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Multi-family forecast: Improving market, little new development

Rob Sabo

Don’t expect to see much construction of new apartment complexes in the Reno-Sparks area soon even though apartment vacancy rates are stabilizing, rents are firming and property owners cutting back on the big concessions they’ve used the past few years to lure new tenants.

Although Ryder Homes recently broke ground on the 208-unit Arrow Creek Village Apartments at Arrowcreek and Wedge parkways in south Reno, most developers still can’t build apartments at a profit, says Scott Griffin, an appraiser with Johnson Perkins & Associates, which tracks quarterly apartment data from large properties in the Truckee Meadows.

Ryder’s project will add the first non-rent-restricted units to the market since 2009. The company had held the land for its latest project for several years, making it pencil out, Griffin says.

Still, the multi-family sector appears well on its way to recovering from the doldrums of 2008-2009, when vacancies spiked as construction workers and thousands of other workers exited the region as work dried up and unemployment rose to double-digit levels.

“There are some good signs going forward in the multi-family market,” Griffin says.

Overall apartment vacancy stood at 5.6 percent in the fourth quarter of 2012, the Johnson Perkins quarterly apartment survey reports, while average rents stood at $834. The survey tracks more than 20,000 total units in the region.

At the market’s lowest point in the second quarter of 2009, average rents were $821. Vacancy rates in the early days of the recession stood at 9.3 percent. Concessions free and reduced rents and discounted deposits still were offered by 66 percent of properties in the fourth quarter, but that number is expected to drop throughout the year as market conditions continue to improve, Griffin says.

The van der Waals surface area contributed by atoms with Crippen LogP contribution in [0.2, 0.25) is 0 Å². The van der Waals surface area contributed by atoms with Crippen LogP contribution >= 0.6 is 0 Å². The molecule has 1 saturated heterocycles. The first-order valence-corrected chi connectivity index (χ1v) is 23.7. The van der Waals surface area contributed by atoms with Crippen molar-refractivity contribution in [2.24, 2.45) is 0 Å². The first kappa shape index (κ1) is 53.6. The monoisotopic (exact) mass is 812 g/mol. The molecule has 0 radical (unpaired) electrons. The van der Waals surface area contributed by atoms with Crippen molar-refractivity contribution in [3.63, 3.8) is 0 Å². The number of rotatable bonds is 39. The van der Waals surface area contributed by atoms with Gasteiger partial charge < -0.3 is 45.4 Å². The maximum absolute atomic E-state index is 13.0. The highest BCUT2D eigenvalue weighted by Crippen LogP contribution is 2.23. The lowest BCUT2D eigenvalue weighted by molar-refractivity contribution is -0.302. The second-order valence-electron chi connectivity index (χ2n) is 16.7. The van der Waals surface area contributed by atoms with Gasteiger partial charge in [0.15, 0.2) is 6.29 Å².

“In a really healthy market, only 40 to 50 percent of properties will offer concessions, and right now we are still well above that,” Griffin said last week during the Institute of Real Estate Management Northern Nevada/Tahoe Chapter annual forecast luncheon at the Atlantis Hotel Casino Spa. “But we are still down from where we were in 2010.”

Improving market conditions led to several large apartment sales in 2012 most notably, the View Apartments on Selmi Drive, Manzanita Gate in northwest Reno and Waterford in Sparks and one large transaction in the first quarter of 2013. The 276-unit Boulders Apartments on Summit Ridge Drive sold for $25 million in an all-cash deal in early February and attracted bids from 10 investors.

“That’s a pretty good indication of what investors are looking for,” Griffin says. “It is turning into a seller’s market with more out-of-state buyers coming into the market looking for opportunities.”

Floyd Rowley, senior vice president of investments with Johnson Group, says sales volume should continue to rise throughout the year as investors seek strong returns on investments.

“We are poised to go up. Unemployment has dropped four points in the last year, we have companies coming here, and the housing market is turning through its inventory,” Rowley says. “It’s all pointing in the right direction. This year is when we will see some acceleration of investment sales and apartments.”

Senior housing also continues to attract developers to the region. JEA Senior Living of Washington late last year announced plans to construct a 33,000-square-foot facility off Stone Valley Road in northwest Reno, and the 66-unit Arbor Cove at Virginia Lake, set to open in March, is 73 percent pre-leased.

But due to high development costs, builders for market-rate projects are still forced to wait for further improvements in the multi-family market. Ryder Home’s project is the first new construction of a market-rate property since Fore Properties completed the 308-unit View Apartments and 300-unit Trails at Pioneer Meadows at Rolling Meadows Drive in Wingfield Hills Road in north Sparks in 2009.

Griffin says several developers are poised to begin new multi-family construction projects, but shovels probably won’t hit dirt in 2013. With continued acceleration of market conditions, construction activity may resume in 2014, he says.